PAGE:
TORONTO — Jozy Altidore scored in the 67th minute and Victor Vazquez added a stoppage-time goal Saturday as Toronto FC completed a record-breaking season with a 2-0 win over Seattle in the MLS Cup final, avenging a penalty shootout loss to the Sounders in last year’s championship game.
Toronto dominated in a performance brimming with confidence and intent before 30,584 on a warmer-than-expected late afternoon at BMO Field. Seattle was on the back foot almost from the get-go.
It had been one-way traffic for Toronto, but the home side — like in last year’s final — was unable to beat Seattle’s superb ’keeper Stefan Frei. That changed midway through the second half after a Sounders turnover deep in the Toronto end was sent back the other way at pace. Sebastian Giovinco split the defence with a pass and Altidore chipped the ball over an onrushing Frei.
Altidore, who had scored the winning goal last time out despite rolling his ankle in the Eastern Conference final against Columbus, headed towards the southwest corner for a repeat celebration that saw him swallowed up by jubilant teammates.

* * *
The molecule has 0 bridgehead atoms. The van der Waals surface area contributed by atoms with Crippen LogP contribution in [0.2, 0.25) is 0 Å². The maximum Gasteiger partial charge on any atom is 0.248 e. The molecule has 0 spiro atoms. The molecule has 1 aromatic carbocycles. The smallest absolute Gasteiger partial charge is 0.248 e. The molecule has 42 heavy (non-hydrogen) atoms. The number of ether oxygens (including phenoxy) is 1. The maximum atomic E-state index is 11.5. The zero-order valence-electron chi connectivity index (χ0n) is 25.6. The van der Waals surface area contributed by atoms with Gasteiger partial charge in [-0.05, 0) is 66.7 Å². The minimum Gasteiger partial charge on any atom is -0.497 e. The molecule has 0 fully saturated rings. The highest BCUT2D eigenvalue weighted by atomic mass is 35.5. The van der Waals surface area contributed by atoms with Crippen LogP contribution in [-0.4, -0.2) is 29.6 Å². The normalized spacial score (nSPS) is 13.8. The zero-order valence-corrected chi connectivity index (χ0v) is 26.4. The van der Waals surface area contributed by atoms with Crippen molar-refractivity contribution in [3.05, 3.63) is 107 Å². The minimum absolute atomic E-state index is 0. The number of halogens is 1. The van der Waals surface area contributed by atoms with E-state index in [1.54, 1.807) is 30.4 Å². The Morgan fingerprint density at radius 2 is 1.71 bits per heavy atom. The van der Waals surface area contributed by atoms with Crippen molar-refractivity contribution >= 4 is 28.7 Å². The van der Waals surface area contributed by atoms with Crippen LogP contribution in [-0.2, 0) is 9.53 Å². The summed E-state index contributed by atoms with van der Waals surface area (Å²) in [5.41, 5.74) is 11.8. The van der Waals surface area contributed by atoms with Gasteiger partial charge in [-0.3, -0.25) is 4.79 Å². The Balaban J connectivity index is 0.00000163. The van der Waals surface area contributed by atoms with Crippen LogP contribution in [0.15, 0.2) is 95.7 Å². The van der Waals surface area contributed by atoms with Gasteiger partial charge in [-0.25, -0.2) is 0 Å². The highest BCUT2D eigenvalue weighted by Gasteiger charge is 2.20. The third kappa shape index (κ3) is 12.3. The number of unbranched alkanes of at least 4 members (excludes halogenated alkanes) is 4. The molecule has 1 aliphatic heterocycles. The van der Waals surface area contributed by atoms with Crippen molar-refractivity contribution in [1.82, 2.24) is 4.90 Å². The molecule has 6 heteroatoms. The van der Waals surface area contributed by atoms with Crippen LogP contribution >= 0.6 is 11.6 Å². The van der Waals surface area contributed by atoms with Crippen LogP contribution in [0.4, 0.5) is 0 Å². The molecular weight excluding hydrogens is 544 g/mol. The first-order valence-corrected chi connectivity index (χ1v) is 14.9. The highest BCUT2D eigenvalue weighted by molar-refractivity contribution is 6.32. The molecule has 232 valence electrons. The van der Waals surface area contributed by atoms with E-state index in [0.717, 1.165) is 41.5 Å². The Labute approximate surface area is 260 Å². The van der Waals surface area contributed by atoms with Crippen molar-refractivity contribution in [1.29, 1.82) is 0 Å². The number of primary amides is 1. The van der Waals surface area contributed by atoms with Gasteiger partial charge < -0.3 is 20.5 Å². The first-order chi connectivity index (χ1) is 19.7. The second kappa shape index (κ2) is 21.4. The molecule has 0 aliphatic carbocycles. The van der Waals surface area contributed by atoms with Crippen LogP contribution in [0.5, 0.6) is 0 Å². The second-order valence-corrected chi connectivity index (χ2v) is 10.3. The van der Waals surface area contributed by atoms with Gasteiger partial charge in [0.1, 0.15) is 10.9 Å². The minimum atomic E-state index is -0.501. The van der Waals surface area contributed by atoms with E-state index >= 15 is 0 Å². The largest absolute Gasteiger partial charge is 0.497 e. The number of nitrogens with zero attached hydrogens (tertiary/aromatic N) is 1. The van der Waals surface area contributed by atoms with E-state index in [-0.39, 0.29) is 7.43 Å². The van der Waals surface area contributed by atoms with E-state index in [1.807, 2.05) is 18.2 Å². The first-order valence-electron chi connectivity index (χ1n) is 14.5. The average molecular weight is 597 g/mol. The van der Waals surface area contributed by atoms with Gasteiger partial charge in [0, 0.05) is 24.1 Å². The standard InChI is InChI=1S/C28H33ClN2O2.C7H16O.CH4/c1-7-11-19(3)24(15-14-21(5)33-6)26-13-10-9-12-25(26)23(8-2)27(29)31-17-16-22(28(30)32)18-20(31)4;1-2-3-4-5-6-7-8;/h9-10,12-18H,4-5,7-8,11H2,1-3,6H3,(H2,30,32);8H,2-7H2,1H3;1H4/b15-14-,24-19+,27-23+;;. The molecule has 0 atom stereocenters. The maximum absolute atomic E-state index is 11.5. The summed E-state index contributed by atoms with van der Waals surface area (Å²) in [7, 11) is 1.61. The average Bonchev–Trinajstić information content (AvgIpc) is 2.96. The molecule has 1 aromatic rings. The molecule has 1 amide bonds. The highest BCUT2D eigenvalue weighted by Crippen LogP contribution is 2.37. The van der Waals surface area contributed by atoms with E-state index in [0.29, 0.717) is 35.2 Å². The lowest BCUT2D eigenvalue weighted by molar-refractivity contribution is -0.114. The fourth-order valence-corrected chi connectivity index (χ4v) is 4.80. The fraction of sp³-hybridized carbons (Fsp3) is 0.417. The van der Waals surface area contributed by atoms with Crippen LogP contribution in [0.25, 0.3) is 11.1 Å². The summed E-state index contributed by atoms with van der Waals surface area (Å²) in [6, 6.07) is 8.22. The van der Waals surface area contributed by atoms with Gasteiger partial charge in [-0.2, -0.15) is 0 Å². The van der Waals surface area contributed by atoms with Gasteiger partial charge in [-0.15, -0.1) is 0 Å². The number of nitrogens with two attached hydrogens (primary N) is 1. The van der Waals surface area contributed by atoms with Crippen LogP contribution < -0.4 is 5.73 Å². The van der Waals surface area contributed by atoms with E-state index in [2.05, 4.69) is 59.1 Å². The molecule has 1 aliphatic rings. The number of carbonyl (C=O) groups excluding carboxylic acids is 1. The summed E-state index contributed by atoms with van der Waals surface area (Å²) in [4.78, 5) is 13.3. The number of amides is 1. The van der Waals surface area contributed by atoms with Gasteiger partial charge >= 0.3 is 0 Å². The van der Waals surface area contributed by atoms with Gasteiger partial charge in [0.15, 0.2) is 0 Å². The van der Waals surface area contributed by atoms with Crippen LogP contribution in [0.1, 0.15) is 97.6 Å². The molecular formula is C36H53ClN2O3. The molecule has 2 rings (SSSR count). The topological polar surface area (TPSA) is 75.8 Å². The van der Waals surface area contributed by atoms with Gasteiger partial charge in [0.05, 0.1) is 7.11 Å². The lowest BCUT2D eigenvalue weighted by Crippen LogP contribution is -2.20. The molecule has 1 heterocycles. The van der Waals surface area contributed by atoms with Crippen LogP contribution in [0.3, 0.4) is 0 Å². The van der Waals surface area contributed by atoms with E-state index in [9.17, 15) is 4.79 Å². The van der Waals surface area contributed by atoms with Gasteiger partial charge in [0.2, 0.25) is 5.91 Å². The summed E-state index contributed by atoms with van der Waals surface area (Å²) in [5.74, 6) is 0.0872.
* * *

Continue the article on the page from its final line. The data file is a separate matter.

Altidore was named the game’s most valuable player for his performance.
“This is the greatest city in the world,” Altidore said after receiving his MVP award on the field.
“This is for you guys, we love you guys,” he added as the crowd chanted “Jozy, Jozy.”
The Sounders had not conceded a goal in 609 minutes, a run that dated back to a 2-0 loss in Philadelphia on Oct. 1. Seattle had posted shutouts in 12 of its previous 18 games, including the last six.
Seattle’s post-season shutout run was even longer — an MLS playoff-record 714 minutes dating back to the second leg of the 2016 Western Conference final against the Colorado Rapids.
Frei, whose personal shutout streak in the post-season ended at an MLS-record 624 minutes, had posted five straight playoff shutouts.
Vazquez made it 2-0, knocking the ball in the 94th minute after Armando Cooper’s shot hit the goalpost. The south stand lit up immediately as supporters lit flares to celebrate.